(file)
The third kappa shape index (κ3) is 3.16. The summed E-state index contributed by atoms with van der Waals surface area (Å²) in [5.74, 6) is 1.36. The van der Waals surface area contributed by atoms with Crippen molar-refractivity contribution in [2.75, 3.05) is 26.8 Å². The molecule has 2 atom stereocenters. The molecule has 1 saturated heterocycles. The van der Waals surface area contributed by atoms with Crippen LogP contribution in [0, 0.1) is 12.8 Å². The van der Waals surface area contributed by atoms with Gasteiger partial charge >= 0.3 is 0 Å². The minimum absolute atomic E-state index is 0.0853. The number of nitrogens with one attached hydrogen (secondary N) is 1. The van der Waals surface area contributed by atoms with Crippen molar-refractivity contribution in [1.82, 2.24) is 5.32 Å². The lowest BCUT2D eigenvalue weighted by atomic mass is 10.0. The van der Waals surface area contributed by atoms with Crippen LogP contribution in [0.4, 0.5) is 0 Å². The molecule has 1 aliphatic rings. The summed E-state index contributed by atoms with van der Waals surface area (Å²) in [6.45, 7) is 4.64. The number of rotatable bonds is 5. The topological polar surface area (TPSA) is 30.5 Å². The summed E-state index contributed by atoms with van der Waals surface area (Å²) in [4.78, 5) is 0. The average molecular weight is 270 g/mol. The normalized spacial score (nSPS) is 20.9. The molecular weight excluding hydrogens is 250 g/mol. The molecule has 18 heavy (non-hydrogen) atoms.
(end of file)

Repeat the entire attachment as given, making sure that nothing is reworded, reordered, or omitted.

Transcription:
The third kappa shape index (κ3) is 3.16. The summed E-state index contributed by atoms with van der Waals surface area (Å²) in [5.74, 6) is 1.36. The van der Waals surface area contributed by atoms with Crippen molar-refractivity contribution in [2.75, 3.05) is 26.8 Å². The molecule has 2 atom stereocenters. The molecule has 1 saturated heterocycles. The van der Waals surface area contributed by atoms with Crippen LogP contribution in [0, 0.1) is 12.8 Å². The van der Waals surface area contributed by atoms with Gasteiger partial charge >= 0.3 is 0 Å². The minimum absolute atomic E-state index is 0.0853. The number of nitrogens with one attached hydrogen (secondary N) is 1. The van der Waals surface area contributed by atoms with Crippen molar-refractivity contribution in [1.82, 2.24) is 5.32 Å². The lowest BCUT2D eigenvalue weighted by atomic mass is 10.0. The van der Waals surface area contributed by atoms with Crippen LogP contribution in [0.4, 0.5) is 0 Å². The molecule has 1 aliphatic rings. The summed E-state index contributed by atoms with van der Waals surface area (Å²) in [6.45, 7) is 4.64. The number of rotatable bonds is 5. The topological polar surface area (TPSA) is 30.5 Å². The summed E-state index contributed by atoms with van der Waals surface area (Å²) in [4.78, 5) is 0. The average molecular weight is 270 g/mol. The normalized spacial score (nSPS) is 20.9. The molecular weight excluding hydrogens is 250 g/mol. The molecule has 18 heavy (non-hydrogen) atoms.